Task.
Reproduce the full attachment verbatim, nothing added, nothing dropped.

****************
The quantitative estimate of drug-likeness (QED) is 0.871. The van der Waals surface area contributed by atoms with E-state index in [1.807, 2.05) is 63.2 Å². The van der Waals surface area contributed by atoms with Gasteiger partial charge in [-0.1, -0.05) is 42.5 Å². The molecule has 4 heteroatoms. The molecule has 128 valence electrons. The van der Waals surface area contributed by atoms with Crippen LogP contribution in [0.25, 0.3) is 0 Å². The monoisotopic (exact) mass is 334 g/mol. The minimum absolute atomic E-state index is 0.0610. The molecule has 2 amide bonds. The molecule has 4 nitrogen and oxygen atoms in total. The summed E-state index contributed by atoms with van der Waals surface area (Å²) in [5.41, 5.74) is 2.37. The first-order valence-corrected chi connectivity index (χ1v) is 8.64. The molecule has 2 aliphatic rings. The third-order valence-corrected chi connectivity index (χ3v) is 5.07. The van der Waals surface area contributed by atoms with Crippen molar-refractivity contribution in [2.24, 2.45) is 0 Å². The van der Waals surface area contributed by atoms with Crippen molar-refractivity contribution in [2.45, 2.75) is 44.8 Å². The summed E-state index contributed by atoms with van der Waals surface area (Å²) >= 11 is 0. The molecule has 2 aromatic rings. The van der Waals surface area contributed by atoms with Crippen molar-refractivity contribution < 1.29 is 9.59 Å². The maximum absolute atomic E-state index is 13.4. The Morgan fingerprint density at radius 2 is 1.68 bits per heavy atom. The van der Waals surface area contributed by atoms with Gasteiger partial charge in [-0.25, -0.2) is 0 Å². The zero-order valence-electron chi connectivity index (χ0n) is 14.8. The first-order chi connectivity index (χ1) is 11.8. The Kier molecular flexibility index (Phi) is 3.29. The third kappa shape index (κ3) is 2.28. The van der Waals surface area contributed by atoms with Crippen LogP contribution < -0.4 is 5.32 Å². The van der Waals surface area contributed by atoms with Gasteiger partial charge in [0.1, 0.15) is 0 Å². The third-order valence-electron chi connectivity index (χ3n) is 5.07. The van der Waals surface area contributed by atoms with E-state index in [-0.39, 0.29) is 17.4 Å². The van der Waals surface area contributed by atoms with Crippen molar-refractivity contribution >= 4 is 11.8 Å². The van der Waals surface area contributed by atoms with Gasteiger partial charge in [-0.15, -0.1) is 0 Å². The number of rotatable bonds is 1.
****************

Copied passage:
The quantitative estimate of drug-likeness (QED) is 0.871. The van der Waals surface area contributed by atoms with E-state index in [1.807, 2.05) is 63.2 Å². The van der Waals surface area contributed by atoms with Gasteiger partial charge in [-0.1, -0.05) is 42.5 Å². The molecule has 4 heteroatoms. The molecule has 128 valence electrons. The van der Waals surface area contributed by atoms with Crippen LogP contribution in [0.25, 0.3) is 0 Å². The monoisotopic (exact) mass is 334 g/mol. The minimum absolute atomic E-state index is 0.0610. The molecule has 2 amide bonds. The molecule has 4 nitrogen and oxygen atoms in total. The summed E-state index contributed by atoms with van der Waals surface area (Å²) in [5.41, 5.74) is 2.37. The first-order valence-corrected chi connectivity index (χ1v) is 8.64. The molecule has 2 aliphatic rings. The third-order valence-corrected chi connectivity index (χ3v) is 5.07. The van der Waals surface area contributed by atoms with Crippen molar-refractivity contribution in [2.24, 2.45) is 0 Å². The van der Waals surface area contributed by atoms with Crippen molar-refractivity contribution in [2.45, 2.75) is 44.8 Å². The summed E-state index contributed by atoms with van der Waals surface area (Å²) >= 11 is 0. The molecule has 2 aromatic rings. The van der Waals surface area contributed by atoms with Crippen molar-refractivity contribution < 1.29 is 9.59 Å². The maximum absolute atomic E-state index is 13.4. The Morgan fingerprint density at radius 2 is 1.68 bits per heavy atom. The van der Waals surface area contributed by atoms with Gasteiger partial charge in [-0.25, -0.2) is 0 Å². The zero-order valence-electron chi connectivity index (χ0n) is 14.8. The first-order chi connectivity index (χ1) is 11.8. The Kier molecular flexibility index (Phi) is 3.29. The third kappa shape index (κ3) is 2.28. The van der Waals surface area contributed by atoms with Crippen LogP contribution < -0.4 is 5.32 Å². The van der Waals surface area contributed by atoms with Gasteiger partial charge in [0.1, 0.15) is 0 Å². The third-order valence-electron chi connectivity index (χ3n) is 5.07. The van der Waals surface area contributed by atoms with E-state index in [-0.39, 0.29) is 17.4 Å². The van der Waals surface area contributed by atoms with Crippen molar-refractivity contribution >= 4 is 11.8 Å². The van der Waals surface area contributed by atoms with Gasteiger partial charge in [-0.15, -0.1) is 0 Å². The number of rotatable bonds is 1.